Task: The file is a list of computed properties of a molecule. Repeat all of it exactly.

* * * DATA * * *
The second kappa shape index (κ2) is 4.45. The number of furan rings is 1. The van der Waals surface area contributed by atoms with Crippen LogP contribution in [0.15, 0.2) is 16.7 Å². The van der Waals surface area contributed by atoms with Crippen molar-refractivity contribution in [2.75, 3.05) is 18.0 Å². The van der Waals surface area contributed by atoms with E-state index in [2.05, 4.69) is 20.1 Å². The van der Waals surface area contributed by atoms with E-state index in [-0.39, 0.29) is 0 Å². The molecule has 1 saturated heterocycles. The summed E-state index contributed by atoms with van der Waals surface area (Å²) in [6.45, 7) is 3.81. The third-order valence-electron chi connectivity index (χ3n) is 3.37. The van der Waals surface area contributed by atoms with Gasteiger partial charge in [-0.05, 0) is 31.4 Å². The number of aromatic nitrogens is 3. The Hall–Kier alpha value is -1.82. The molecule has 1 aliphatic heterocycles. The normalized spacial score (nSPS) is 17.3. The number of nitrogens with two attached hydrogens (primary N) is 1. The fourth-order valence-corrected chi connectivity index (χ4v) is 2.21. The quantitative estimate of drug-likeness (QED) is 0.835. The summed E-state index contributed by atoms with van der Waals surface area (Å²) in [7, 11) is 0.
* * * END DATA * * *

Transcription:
The second kappa shape index (κ2) is 4.45. The number of furan rings is 1. The van der Waals surface area contributed by atoms with Crippen LogP contribution in [0.15, 0.2) is 16.7 Å². The van der Waals surface area contributed by atoms with Crippen molar-refractivity contribution in [2.75, 3.05) is 18.0 Å². The van der Waals surface area contributed by atoms with E-state index in [2.05, 4.69) is 20.1 Å². The van der Waals surface area contributed by atoms with E-state index in [-0.39, 0.29) is 0 Å². The molecule has 1 saturated heterocycles. The summed E-state index contributed by atoms with van der Waals surface area (Å²) in [6.45, 7) is 3.81. The third-order valence-electron chi connectivity index (χ3n) is 3.37. The van der Waals surface area contributed by atoms with Gasteiger partial charge in [-0.05, 0) is 31.4 Å². The number of aromatic nitrogens is 3. The Hall–Kier alpha value is -1.82. The molecule has 1 aliphatic heterocycles. The normalized spacial score (nSPS) is 17.3. The number of nitrogens with two attached hydrogens (primary N) is 1. The fourth-order valence-corrected chi connectivity index (χ4v) is 2.21. The quantitative estimate of drug-likeness (QED) is 0.835. The summed E-state index contributed by atoms with van der Waals surface area (Å²) in [7, 11) is 0.